Dr. Pavy detailed the precautions which he adopted inorder to secure blood from the various animals in its naturalstate. In the case of the dog, the painless and instantaneousmode of destroying life by pithing was performed. Thelarger vessels in the chest were immediately freely incised.and the blood collected and analysed before coagulationcould take place. With the sheep the blood was obtainedfrom animals slaughtered in the ordinary way-viz., bydivision of the vessels of the neck ; and the time whichelapsed between collection and the commencement of the-analysis was not more than a quarter of an hour. Theblood of bullocks was obtained from animals slaughteredby the Jewish method ; this consists of a sudden severanceof the soft structures of the neck down to the vertebralcolumn. The incision yields arterial blood, and the time-which elapsed between collection and the commencementof the analyses was one hour.The mean results of seven examinations of dogs blood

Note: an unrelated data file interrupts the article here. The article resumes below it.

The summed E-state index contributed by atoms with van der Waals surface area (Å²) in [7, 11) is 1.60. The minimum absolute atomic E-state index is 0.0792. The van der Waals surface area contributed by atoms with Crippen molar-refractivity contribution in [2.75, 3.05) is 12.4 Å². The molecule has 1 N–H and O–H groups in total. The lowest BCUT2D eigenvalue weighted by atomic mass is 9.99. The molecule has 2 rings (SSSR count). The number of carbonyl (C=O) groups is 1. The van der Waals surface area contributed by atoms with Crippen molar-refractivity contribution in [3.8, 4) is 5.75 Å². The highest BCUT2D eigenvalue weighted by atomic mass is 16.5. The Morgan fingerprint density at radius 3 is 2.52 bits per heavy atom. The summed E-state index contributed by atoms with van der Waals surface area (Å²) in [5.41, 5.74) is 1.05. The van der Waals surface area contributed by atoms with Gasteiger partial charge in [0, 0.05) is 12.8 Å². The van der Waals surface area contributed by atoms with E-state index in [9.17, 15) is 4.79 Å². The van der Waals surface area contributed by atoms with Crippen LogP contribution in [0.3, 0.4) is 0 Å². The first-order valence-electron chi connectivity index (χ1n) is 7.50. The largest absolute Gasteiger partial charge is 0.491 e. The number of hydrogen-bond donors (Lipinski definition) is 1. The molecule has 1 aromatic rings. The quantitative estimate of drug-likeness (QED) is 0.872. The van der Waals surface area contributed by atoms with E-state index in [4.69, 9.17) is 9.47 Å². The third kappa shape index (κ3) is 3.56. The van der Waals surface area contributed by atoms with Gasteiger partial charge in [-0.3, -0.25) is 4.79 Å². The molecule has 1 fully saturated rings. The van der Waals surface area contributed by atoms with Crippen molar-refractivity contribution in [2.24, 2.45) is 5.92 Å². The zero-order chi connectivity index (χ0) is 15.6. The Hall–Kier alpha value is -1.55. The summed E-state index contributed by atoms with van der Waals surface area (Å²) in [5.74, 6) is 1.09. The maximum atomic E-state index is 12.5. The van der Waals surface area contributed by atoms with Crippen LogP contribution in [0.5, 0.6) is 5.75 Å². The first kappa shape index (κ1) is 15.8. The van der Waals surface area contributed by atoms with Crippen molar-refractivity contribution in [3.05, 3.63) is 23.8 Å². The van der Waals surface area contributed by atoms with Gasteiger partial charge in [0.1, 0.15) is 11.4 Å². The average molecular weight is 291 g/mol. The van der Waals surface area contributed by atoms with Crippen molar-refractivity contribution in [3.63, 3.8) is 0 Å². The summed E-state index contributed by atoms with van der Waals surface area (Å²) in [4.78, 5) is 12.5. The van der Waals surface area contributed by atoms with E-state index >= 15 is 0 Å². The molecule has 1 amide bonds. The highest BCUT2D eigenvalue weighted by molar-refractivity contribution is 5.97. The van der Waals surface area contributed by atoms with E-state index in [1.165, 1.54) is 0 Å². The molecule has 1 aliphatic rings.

showed the amount of sugar which it contained in partsper 1000 to be as follows:-0-751, 0-786, U-700, 0-766,0-786, 0-921, 0-803 respectively. This gives an average of0-787 on the whole series. The blood of sheep yielded0-470, 0-490, 0-517, 0-559, 0-569, 0-526 respectively, or anaverage of 0-521 parts of sugar per 1000. The bullocksblood gave 0-703, 0525, 0492, 0-456, 0-499, 0-588, or anaverage of 0-543.

    In each of these experiments every care was taken tosecure the blood in such a manner that it was a reliablerepresentation of its ordinary condition during life. Unlesssuch precautions are taken the results obtained will be, in

    1 Abstract of paper read before the Royal Society, June 21st.

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    a physiological point of view, worthless and misleading.This fact was strikingly illustrated by a comparison ofresults which Dr. Pavy obtained from four bullocks killedin the ordinary way-viz., by felling the animal with a pole-axe, and breaking up the spinal cord by means of a cane.In the first two of these observations the opening into thebloodvessels was made as speedily as possible after theanimal had been felled. In the next two Dr. Pavy hadreason to believe that this necessary condition had not been